Not all bald spots are from genetics. A particularly patchy type of loss can result from folliculitis, a condition characterized by eruptions to the scalp.


It comes on, generally in the 30s and 40s, a good dozen years or so after the person thought he or she were past the acne years. And where it happens, mostly in the scalp, might be disconcerting, but initially it is easy to assume “It’s hidden by my hair.”


“It” is folliculitis. Sometimes referred to by the full name “folliculitis decalvans,” it’s a skin condition, a term for inflammation of hair follicles. In the initial stages the hair does not seem to be affected – and for the most part it isn’t. But over time, if allowed to persist and become severe, the inflammation can destroy the hair follicles permanently. The result is patchy bald spots.


The cause might be overuse of oils and greases that clog the follicles. However, the cause is most often from a variety of things that break the skin and enable bacteria to invade the hair follicles. Exposure to bacteria from clothing (hats) and impure water (hot tubs are often problematic if not well maintained) might be to blame. Other means by which the bacteria can enter the skin and hair follicles include: shaving, plucking, or waxing; topical application of medication such as coal tar to the skin; and in the case of folliculitis on parts of the body other than the scalp, obesity, tight clothing, or equipment required for sports or an occupation that touches the skin.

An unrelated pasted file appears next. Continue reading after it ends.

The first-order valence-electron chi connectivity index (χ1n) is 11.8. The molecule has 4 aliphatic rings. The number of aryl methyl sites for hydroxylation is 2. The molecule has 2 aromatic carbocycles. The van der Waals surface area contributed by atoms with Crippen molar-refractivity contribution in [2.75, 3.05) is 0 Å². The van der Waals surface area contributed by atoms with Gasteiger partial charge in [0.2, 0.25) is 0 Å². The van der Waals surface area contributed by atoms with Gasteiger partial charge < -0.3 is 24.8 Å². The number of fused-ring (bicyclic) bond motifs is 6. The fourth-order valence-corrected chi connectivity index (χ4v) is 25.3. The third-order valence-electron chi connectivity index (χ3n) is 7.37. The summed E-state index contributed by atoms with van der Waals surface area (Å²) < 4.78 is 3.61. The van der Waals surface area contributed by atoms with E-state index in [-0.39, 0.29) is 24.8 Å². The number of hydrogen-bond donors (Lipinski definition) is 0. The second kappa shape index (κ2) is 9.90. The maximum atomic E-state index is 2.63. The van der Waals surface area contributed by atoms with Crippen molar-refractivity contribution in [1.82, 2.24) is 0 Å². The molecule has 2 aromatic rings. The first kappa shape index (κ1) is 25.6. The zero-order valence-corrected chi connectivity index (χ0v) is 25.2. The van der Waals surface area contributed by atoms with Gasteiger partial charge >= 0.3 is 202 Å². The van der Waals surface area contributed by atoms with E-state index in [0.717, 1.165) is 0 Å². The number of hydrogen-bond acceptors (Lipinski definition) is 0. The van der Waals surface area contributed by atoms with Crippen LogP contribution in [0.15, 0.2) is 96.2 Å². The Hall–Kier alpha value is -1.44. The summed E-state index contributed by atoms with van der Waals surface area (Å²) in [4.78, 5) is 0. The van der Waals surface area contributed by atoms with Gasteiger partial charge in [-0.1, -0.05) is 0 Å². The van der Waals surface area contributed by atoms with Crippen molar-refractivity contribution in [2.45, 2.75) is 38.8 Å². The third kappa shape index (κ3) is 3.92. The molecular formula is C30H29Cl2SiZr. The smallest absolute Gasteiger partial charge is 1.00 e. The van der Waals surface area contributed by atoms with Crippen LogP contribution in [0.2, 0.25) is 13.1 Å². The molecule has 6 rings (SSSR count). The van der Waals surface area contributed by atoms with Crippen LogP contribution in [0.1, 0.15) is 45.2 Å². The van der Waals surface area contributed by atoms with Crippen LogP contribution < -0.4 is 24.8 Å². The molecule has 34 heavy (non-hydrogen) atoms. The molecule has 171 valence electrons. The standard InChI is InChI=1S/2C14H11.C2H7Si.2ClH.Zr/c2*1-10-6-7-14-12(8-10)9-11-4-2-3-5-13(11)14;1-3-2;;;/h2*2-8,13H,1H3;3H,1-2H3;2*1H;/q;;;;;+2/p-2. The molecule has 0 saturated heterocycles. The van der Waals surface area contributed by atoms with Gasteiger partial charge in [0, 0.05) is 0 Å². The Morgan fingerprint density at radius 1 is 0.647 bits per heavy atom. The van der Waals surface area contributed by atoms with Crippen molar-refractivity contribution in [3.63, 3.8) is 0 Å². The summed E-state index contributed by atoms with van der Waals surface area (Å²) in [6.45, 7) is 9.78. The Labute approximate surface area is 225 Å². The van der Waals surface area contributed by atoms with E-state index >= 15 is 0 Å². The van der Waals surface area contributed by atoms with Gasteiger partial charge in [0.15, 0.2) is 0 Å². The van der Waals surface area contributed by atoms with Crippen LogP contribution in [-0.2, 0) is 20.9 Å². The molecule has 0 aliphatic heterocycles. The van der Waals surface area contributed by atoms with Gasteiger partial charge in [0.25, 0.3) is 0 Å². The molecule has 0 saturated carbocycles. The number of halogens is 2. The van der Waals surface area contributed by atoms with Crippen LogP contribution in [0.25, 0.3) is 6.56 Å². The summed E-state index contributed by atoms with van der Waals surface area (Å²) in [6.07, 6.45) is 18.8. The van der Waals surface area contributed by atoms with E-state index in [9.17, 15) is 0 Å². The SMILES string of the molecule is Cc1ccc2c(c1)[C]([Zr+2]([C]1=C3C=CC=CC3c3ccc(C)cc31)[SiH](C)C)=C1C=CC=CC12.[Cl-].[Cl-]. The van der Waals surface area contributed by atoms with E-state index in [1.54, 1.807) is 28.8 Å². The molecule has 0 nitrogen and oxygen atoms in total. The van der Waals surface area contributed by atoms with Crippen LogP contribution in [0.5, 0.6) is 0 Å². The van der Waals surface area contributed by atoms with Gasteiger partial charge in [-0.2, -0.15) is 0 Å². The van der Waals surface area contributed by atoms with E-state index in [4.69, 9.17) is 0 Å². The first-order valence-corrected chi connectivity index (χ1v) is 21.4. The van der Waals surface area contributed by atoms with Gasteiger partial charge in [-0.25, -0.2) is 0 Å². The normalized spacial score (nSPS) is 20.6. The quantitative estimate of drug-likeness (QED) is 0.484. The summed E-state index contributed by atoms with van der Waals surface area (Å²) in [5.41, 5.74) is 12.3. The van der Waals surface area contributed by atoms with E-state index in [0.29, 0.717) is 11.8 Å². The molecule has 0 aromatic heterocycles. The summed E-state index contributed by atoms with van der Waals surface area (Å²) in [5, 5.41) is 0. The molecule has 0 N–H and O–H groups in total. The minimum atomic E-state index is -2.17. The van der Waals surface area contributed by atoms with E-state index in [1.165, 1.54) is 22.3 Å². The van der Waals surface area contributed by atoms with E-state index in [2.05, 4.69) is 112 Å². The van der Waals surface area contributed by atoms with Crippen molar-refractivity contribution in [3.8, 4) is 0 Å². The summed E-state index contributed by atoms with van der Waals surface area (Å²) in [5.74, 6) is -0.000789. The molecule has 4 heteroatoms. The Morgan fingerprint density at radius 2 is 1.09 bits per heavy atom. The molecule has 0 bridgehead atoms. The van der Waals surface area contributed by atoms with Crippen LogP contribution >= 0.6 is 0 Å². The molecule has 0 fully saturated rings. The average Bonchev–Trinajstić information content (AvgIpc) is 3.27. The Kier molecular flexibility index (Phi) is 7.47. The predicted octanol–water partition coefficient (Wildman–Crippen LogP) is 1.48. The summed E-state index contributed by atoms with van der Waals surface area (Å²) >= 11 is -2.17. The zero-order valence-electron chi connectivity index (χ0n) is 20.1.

Getting a professional diagnosis is an important step in addressing the problem of folliculitis. This isn’t typically a condition that can be addressed by hair loss solutions offered by a hair loss treatment clinic. A dermatologist can usually identify it from an in-office observation.


The cure might simply include eliminating the causes. For example, if the skin eruptions are where the individual shaves, the dermatologist can recommend different ways to shave. Where clothing or hot tubs are to blame, shifting away to other clothes and cleaner (or none) hot tubs can make the difference. A dermatologist might also suggest applying a warm compress several times a day, for 15 to 20 minutes each time, to help clear the skin more quickly. In more severe cases, an antibiotic prescribed by a dermatologist might be the smarter route to go.


As for hair loss, the longer the problem is allowed to persist the greater the chance the hair loss will be permanent. It’s truly a case where an early intervention is the best cure.


So, if you want to keep your hair but are experiencing the pimple-like symptoms of folliculitis, see a dermatologist. He or she will be able to identify a smart treatment and, with luck, a way to keep your hair.